We have written much on the topic of financial education in the workplace during the past six years – and indeed have added to this catalogue in recent weeks as well. So we were not expecting to write much more on this subject for a little while. That is until one of our team attended a presentation last week on pensions, which also provided some rather shocking nuggets of information around UK adult numeracy levels.
The presentation was delivered by the respected Pensions Policy Institute, and included the following facts that may concern employers more than a little:
- Four in five UK adults have a low level of numeracy (below GCSE grade C level)
- A third of adults do not understand the impact of inflation on purchasing power and (most shockingly)
- Nearly one in five people cannot correctly identify the balance in a bank statement
What these figures clearly demonstrate is that a large slice of the UK adult population (and, by extension, therefore the UK workforce) may really struggle with fairly routine tasks when seeking to manage their finances. Follow this to a logical conclusion and this suggests that many people will struggle to control their spending, and are therefore more likely to get into debt.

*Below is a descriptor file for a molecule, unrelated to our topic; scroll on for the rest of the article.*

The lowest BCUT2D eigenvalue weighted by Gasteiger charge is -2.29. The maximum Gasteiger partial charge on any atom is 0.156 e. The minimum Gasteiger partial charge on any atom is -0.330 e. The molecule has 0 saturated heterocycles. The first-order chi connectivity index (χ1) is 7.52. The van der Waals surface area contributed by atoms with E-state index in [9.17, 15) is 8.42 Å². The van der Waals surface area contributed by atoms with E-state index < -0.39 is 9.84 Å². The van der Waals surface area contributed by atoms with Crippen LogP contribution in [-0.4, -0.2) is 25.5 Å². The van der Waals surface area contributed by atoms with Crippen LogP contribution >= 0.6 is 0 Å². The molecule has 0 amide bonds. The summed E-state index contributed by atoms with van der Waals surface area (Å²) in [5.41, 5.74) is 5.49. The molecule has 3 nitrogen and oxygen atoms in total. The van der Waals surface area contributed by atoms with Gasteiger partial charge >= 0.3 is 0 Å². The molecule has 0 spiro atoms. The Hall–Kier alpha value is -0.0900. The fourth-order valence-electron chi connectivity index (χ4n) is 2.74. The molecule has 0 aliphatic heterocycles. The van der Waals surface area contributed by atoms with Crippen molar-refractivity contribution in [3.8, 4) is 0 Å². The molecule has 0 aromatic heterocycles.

As we have covered many times both here and in our Jelf Employment Seminars, this has real implications for the health and wellbeing of the individual and their family. And of course this is a problem for employers also with attendance rates, engagement, and productivity all potentially damaged by personal financial distractions.
The bottom line is that many employees really do need some assistance in this area, and the employer has a very strong reason for making certain that this is provided. We would therefore urge many more employers to look again at this key issue.